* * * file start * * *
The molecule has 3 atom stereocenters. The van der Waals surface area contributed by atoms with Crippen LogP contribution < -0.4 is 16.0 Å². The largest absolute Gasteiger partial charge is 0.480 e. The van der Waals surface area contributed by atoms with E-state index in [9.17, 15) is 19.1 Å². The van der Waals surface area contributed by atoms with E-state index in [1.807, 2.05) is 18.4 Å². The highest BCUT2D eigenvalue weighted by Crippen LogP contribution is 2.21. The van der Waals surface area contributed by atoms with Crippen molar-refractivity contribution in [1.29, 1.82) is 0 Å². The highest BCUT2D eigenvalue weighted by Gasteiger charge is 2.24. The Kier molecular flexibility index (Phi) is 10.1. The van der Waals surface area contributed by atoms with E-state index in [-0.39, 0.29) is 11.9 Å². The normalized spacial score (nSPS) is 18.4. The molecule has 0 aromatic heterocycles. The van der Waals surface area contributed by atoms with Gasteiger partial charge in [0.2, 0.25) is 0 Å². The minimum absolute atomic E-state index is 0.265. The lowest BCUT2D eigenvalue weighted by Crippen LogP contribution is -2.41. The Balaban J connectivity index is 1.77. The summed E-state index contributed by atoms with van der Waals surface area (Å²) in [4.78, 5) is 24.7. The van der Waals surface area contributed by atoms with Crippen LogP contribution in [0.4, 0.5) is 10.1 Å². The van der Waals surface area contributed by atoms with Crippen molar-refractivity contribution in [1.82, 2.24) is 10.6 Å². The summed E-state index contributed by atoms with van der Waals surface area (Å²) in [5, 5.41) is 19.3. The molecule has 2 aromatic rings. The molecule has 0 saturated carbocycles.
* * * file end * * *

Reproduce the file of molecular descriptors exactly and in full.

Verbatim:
The molecule has 3 atom stereocenters. The van der Waals surface area contributed by atoms with Crippen LogP contribution < -0.4 is 16.0 Å². The largest absolute Gasteiger partial charge is 0.480 e. The van der Waals surface area contributed by atoms with E-state index in [9.17, 15) is 19.1 Å². The van der Waals surface area contributed by atoms with E-state index in [1.807, 2.05) is 18.4 Å². The highest BCUT2D eigenvalue weighted by Crippen LogP contribution is 2.21. The van der Waals surface area contributed by atoms with Crippen molar-refractivity contribution in [1.29, 1.82) is 0 Å². The highest BCUT2D eigenvalue weighted by Gasteiger charge is 2.24. The Kier molecular flexibility index (Phi) is 10.1. The van der Waals surface area contributed by atoms with E-state index in [-0.39, 0.29) is 11.9 Å². The normalized spacial score (nSPS) is 18.4. The molecule has 0 aromatic heterocycles. The van der Waals surface area contributed by atoms with Gasteiger partial charge in [0.2, 0.25) is 0 Å². The minimum absolute atomic E-state index is 0.265. The lowest BCUT2D eigenvalue weighted by Crippen LogP contribution is -2.41. The Balaban J connectivity index is 1.77. The summed E-state index contributed by atoms with van der Waals surface area (Å²) in [4.78, 5) is 24.7. The van der Waals surface area contributed by atoms with Crippen LogP contribution in [0.4, 0.5) is 10.1 Å². The van der Waals surface area contributed by atoms with Crippen molar-refractivity contribution in [1.82, 2.24) is 10.6 Å². The summed E-state index contributed by atoms with van der Waals surface area (Å²) in [5, 5.41) is 19.3. The molecule has 2 aromatic rings. The molecule has 0 saturated carbocycles.